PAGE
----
Otoliths are ear bones in fish. Bony fish (not sharks or rays) have three pairs of otoliths:
- Sagitta: detects sound and converts sound waves into electrical signals (i.e., hearing);
- Asteriscus: detects sound and is involved in hearing; and,
- Lapillus: detects gravitational force and sound.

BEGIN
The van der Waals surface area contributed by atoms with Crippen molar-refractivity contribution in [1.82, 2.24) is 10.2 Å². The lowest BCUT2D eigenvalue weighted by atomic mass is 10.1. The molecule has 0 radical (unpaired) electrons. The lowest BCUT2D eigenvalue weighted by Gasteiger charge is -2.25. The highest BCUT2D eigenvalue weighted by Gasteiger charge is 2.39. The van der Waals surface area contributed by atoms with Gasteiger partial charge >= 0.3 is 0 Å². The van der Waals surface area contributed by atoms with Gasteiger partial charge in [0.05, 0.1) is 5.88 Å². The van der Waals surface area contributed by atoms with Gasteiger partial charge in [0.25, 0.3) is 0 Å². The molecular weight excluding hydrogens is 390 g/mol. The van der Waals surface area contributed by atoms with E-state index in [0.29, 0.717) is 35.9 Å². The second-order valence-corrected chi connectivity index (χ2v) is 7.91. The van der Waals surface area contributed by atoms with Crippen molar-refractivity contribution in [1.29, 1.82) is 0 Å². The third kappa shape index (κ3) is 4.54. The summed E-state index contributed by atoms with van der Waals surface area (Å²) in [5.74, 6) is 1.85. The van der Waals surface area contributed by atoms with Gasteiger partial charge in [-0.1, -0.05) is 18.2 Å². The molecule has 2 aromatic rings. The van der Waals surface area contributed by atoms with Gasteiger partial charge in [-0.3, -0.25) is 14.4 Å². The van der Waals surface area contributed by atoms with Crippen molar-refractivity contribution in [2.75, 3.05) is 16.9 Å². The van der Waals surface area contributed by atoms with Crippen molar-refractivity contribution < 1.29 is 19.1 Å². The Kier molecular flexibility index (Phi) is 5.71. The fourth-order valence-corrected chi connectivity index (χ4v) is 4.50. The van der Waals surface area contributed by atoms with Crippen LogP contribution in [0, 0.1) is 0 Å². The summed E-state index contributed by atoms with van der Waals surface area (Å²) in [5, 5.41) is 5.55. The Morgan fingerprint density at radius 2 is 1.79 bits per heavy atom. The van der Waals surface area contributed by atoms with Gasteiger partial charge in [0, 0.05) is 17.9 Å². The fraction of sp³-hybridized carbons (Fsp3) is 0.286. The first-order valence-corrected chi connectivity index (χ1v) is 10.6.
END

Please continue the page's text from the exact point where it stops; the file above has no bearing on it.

Sagittal otoliths are sometimes used for aging fish because they add “growth rings,” similar to tree rings for periods of faster and slower growth. Before using these growth rings, or annuli, as an age estimate, fisheries scientists must validate that each annulus is equivalent to an annual ring. There are a number of ways to do this, including raising a fish in an experimental setting, “tagging” an otolith with a fluorescent dye at a known age, and marginal increment analysis (measuring the distance from the last annulus to the edge of the otolith at different months during the year; if the distance peaks only once a year, the annulus is a yearly measure).